The United States expelled 35 Russian diplomats and closed two Russian compounds in New York and Maryland in response to a campaign of harassment against American diplomats in Moscow, President Obama announced on Thursday.
The move against the diplomats from the Russian embassy in Washington and consulate in San Francisco is part of a series of actions announced on Thursday to punish Russia for a campaign of intimidation of American diplomats in Moscow and interference in the U.S. election.
The Obama administration also announced on Thursday a series of retaliatory measures against Russia for hacking into U.S. political institutions and individuals and leaking information to help President-elect Donald Trump and other Republican candidates. Trump has dismissed those claims.
“These actions follow repeated private and public warnings that we have issued to the Russian government, and are a necessary and appropriate response to efforts to harm U.S. interests in violation of established international norms of behavior,” Obama said in a statement.
“These actions are not the sum total of our response to Russia’s aggressive activities. We will continue to take a variety of actions at a time and place of our choosing, some of which will not be publicized,” he said.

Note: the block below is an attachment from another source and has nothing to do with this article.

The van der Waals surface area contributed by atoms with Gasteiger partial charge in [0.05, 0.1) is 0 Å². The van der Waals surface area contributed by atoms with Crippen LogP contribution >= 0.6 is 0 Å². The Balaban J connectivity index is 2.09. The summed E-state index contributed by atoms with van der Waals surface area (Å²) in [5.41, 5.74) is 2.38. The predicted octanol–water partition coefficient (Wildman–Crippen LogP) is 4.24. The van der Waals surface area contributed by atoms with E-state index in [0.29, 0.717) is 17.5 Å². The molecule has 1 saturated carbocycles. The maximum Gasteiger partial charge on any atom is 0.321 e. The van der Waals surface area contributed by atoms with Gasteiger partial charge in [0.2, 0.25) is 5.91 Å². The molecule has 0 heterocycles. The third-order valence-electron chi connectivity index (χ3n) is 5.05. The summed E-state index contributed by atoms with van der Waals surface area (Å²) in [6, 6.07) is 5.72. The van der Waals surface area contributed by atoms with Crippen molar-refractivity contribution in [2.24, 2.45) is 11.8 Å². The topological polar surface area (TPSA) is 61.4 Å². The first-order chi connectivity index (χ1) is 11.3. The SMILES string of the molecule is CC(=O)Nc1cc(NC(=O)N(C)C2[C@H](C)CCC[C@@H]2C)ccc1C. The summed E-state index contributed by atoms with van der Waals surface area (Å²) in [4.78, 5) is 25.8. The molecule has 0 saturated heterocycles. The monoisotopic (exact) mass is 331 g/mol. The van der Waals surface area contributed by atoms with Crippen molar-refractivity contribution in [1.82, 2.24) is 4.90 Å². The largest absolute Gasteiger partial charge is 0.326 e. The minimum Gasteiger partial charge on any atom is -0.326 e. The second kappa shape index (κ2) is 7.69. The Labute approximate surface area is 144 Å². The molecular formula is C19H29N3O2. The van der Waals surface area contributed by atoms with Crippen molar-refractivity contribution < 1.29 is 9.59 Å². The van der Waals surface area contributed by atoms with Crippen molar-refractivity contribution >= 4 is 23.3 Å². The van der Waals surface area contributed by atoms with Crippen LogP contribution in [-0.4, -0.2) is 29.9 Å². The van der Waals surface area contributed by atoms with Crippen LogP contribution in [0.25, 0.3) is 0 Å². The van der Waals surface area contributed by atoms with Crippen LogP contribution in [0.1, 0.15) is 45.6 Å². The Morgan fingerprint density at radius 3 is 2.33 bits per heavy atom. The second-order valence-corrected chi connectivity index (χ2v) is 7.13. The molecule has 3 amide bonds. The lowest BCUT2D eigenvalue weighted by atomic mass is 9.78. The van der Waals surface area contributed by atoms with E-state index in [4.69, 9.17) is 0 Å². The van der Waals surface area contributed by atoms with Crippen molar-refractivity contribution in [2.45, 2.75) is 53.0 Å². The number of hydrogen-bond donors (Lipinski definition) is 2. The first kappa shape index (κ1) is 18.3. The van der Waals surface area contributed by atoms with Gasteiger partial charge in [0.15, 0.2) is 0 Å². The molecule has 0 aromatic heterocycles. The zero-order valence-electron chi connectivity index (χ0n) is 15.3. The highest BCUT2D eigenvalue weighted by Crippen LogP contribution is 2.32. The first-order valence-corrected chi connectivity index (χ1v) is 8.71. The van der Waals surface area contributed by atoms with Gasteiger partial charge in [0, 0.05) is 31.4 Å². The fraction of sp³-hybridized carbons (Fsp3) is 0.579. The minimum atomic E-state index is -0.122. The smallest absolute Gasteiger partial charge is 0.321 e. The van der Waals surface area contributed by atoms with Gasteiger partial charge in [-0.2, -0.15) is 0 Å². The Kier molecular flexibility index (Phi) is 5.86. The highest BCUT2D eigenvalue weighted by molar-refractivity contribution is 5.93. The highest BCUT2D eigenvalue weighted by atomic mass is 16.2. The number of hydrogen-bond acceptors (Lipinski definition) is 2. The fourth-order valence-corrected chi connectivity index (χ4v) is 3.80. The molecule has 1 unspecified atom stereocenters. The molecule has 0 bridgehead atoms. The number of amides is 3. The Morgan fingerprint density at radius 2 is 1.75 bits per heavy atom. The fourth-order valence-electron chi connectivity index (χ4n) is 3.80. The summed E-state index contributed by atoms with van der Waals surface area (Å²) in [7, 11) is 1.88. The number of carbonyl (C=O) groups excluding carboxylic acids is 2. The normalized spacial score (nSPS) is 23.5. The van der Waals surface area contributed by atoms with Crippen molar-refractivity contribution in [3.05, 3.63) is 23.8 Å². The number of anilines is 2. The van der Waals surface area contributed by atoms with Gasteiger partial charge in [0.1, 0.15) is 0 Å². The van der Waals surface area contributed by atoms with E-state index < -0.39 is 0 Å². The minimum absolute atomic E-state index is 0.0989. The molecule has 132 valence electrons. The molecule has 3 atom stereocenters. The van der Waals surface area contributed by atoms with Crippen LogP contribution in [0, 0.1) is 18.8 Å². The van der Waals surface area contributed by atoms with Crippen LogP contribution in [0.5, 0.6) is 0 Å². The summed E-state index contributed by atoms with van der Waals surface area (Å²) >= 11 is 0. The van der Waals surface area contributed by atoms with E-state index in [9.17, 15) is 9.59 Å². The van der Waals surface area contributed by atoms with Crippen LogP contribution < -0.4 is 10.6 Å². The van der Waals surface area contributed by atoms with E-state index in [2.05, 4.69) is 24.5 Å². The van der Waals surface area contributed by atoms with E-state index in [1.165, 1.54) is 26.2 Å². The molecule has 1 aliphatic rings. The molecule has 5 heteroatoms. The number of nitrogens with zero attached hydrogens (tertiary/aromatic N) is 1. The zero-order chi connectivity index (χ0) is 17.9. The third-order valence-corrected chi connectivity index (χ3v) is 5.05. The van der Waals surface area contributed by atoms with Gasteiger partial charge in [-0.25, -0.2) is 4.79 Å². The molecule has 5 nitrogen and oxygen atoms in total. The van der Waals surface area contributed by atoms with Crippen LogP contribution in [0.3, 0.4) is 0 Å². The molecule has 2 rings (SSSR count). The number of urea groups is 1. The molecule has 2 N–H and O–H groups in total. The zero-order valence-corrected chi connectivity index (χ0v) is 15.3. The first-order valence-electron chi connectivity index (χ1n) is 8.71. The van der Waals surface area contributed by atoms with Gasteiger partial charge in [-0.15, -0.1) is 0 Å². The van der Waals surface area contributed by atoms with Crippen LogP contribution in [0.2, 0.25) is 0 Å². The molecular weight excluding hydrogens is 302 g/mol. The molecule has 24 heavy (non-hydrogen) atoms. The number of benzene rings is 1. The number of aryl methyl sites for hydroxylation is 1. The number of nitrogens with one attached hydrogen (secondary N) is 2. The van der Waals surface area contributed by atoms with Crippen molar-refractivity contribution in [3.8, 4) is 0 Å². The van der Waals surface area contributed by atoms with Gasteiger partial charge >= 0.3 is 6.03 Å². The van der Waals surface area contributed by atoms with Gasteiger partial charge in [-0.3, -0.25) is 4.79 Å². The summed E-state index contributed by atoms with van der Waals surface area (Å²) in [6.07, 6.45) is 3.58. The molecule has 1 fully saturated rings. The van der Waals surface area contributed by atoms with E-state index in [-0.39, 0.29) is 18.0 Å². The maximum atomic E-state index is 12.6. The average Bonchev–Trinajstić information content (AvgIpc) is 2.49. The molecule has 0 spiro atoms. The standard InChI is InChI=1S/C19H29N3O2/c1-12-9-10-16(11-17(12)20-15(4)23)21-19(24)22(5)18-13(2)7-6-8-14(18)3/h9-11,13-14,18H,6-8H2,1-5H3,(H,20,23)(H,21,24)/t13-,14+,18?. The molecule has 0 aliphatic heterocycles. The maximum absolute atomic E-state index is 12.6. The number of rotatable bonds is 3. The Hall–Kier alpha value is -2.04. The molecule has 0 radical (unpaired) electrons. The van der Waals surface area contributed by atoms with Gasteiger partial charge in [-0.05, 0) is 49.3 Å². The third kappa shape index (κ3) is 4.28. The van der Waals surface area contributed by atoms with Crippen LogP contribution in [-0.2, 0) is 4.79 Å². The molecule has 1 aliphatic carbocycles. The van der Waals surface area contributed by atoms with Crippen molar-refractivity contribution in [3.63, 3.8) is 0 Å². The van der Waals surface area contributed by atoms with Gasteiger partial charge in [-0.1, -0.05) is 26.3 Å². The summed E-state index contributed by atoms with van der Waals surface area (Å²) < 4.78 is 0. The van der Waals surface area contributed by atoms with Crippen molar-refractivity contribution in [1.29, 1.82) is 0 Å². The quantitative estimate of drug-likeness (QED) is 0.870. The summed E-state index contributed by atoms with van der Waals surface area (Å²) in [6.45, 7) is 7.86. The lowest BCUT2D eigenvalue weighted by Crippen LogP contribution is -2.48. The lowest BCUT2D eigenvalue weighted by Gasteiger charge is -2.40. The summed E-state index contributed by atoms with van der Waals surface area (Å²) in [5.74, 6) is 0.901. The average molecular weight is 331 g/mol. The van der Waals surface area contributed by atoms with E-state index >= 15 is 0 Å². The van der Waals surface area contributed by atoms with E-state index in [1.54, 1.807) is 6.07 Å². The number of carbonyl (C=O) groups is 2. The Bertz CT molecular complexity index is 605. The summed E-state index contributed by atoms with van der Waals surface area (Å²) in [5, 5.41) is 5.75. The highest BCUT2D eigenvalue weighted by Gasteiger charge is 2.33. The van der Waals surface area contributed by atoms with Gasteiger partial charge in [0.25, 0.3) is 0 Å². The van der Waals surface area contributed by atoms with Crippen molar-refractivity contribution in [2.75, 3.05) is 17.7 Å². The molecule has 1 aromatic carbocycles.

The Russian diplomats would have 72 hours to leave the United States. Access to the two compounds, which are used by Russian officials for intelligence-gathering, will be denied to all Russian officials as of noon on Friday.
The State Department has long complained that Russian security agents and traffic police have harassed U.S. diplomats in Moscow, and U.S. Secretary of State John Kerry has raised the issue with Russian President Vladimir Putin and his foreign minister, Sergei Lavrov.
It is believed that Russia’s ambassador to the United States, Sergei Kislyak, will not be one of those expelled.
House of Representatives Speaker Paul Ryan said Thursday that Russia “has consistently sought to undermine” U.S. interests and sanctions imposed by the Obama administration on Russia were overdue.
“While today’s action by the administration is overdue, it is an appropriate way to end eight years of failed policy with Russia,” Ryan said in a statement. “And it serves as a prime example of this administration’s ineffective foreign policy that has left America weaker in the eyes of the world.”
Updated Thursday, December 29, 2016 at 3:58 pm